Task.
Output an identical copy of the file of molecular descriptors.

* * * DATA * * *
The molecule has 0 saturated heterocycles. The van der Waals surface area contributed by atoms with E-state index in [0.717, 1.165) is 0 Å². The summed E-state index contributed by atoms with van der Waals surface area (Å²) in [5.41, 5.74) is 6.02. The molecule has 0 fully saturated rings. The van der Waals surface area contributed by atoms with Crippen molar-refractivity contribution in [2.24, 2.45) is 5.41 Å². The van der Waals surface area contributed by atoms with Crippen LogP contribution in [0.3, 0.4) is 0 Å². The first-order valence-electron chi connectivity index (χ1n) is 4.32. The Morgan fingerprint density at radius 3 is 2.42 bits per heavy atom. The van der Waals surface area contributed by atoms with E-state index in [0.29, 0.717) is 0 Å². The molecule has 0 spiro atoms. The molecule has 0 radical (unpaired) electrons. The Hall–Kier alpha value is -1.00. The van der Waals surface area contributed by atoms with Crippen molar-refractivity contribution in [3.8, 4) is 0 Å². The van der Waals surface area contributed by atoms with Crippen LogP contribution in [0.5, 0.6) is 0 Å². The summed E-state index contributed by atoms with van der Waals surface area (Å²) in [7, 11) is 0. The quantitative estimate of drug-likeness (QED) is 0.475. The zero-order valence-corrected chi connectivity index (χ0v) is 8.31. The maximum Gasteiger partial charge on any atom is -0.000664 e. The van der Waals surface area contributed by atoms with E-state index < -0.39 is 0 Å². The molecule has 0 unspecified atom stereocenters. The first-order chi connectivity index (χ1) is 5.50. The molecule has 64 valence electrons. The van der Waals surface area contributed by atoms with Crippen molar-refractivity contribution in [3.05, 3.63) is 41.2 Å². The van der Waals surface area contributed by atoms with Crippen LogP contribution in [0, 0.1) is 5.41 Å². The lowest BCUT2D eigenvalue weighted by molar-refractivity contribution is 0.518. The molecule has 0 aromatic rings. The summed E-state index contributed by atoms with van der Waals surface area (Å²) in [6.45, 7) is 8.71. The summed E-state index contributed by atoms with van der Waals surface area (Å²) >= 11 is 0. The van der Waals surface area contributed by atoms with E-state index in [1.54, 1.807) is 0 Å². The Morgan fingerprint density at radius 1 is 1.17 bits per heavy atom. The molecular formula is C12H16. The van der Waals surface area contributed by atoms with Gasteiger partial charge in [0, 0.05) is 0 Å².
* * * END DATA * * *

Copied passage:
The molecule has 0 saturated heterocycles. The van der Waals surface area contributed by atoms with E-state index in [0.717, 1.165) is 0 Å². The summed E-state index contributed by atoms with van der Waals surface area (Å²) in [5.41, 5.74) is 6.02. The molecule has 0 fully saturated rings. The van der Waals surface area contributed by atoms with Crippen molar-refractivity contribution in [2.24, 2.45) is 5.41 Å². The van der Waals surface area contributed by atoms with Crippen LogP contribution in [0.3, 0.4) is 0 Å². The first-order valence-electron chi connectivity index (χ1n) is 4.32. The Morgan fingerprint density at radius 3 is 2.42 bits per heavy atom. The van der Waals surface area contributed by atoms with E-state index in [0.29, 0.717) is 0 Å². The molecule has 0 spiro atoms. The molecule has 0 radical (unpaired) electrons. The Hall–Kier alpha value is -1.00. The van der Waals surface area contributed by atoms with Crippen molar-refractivity contribution in [3.8, 4) is 0 Å². The van der Waals surface area contributed by atoms with Crippen LogP contribution in [0.5, 0.6) is 0 Å². The summed E-state index contributed by atoms with van der Waals surface area (Å²) in [7, 11) is 0. The quantitative estimate of drug-likeness (QED) is 0.475. The zero-order valence-corrected chi connectivity index (χ0v) is 8.31. The maximum Gasteiger partial charge on any atom is -0.000664 e. The van der Waals surface area contributed by atoms with E-state index < -0.39 is 0 Å². The molecule has 0 unspecified atom stereocenters. The first-order chi connectivity index (χ1) is 5.50. The molecule has 64 valence electrons. The van der Waals surface area contributed by atoms with Crippen molar-refractivity contribution in [3.05, 3.63) is 41.2 Å². The van der Waals surface area contributed by atoms with Crippen LogP contribution in [0, 0.1) is 5.41 Å². The lowest BCUT2D eigenvalue weighted by molar-refractivity contribution is 0.518. The molecule has 0 aromatic rings. The summed E-state index contributed by atoms with van der Waals surface area (Å²) in [6.45, 7) is 8.71. The summed E-state index contributed by atoms with van der Waals surface area (Å²) >= 11 is 0. The van der Waals surface area contributed by atoms with E-state index in [1.54, 1.807) is 0 Å². The Morgan fingerprint density at radius 1 is 1.17 bits per heavy atom. The molecular formula is C12H16. The van der Waals surface area contributed by atoms with Gasteiger partial charge in [0, 0.05) is 0 Å².